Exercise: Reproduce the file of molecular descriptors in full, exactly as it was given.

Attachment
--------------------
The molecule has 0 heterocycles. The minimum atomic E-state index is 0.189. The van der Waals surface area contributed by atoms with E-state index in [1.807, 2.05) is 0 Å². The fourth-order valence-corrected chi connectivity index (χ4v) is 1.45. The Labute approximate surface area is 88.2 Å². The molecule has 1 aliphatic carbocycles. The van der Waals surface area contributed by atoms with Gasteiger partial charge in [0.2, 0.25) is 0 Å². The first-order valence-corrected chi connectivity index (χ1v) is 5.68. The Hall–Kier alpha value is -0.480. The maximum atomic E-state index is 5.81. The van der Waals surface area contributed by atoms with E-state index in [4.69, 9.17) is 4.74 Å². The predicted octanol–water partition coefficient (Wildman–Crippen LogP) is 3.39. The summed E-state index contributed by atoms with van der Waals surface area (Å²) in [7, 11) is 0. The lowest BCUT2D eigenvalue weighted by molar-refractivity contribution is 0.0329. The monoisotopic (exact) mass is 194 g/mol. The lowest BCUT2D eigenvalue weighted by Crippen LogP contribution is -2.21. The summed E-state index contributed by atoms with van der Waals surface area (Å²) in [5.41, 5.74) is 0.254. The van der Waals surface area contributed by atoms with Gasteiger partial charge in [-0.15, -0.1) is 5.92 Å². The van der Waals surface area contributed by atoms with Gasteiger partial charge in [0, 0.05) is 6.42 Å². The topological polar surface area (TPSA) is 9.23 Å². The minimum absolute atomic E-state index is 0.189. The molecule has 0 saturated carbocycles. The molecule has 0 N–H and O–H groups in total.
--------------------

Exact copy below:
The molecule has 0 heterocycles. The minimum atomic E-state index is 0.189. The van der Waals surface area contributed by atoms with E-state index in [1.807, 2.05) is 0 Å². The fourth-order valence-corrected chi connectivity index (χ4v) is 1.45. The Labute approximate surface area is 88.2 Å². The molecule has 1 aliphatic carbocycles. The van der Waals surface area contributed by atoms with Gasteiger partial charge in [0.2, 0.25) is 0 Å². The first-order valence-corrected chi connectivity index (χ1v) is 5.68. The Hall–Kier alpha value is -0.480. The maximum atomic E-state index is 5.81. The van der Waals surface area contributed by atoms with E-state index in [4.69, 9.17) is 4.74 Å². The predicted octanol–water partition coefficient (Wildman–Crippen LogP) is 3.39. The summed E-state index contributed by atoms with van der Waals surface area (Å²) in [7, 11) is 0. The lowest BCUT2D eigenvalue weighted by molar-refractivity contribution is 0.0329. The monoisotopic (exact) mass is 194 g/mol. The lowest BCUT2D eigenvalue weighted by Crippen LogP contribution is -2.21. The summed E-state index contributed by atoms with van der Waals surface area (Å²) in [5.41, 5.74) is 0.254. The van der Waals surface area contributed by atoms with Gasteiger partial charge in [-0.15, -0.1) is 5.92 Å². The van der Waals surface area contributed by atoms with Gasteiger partial charge in [0, 0.05) is 6.42 Å². The topological polar surface area (TPSA) is 9.23 Å². The minimum absolute atomic E-state index is 0.189. The molecule has 0 saturated carbocycles. The molecule has 0 N–H and O–H groups in total.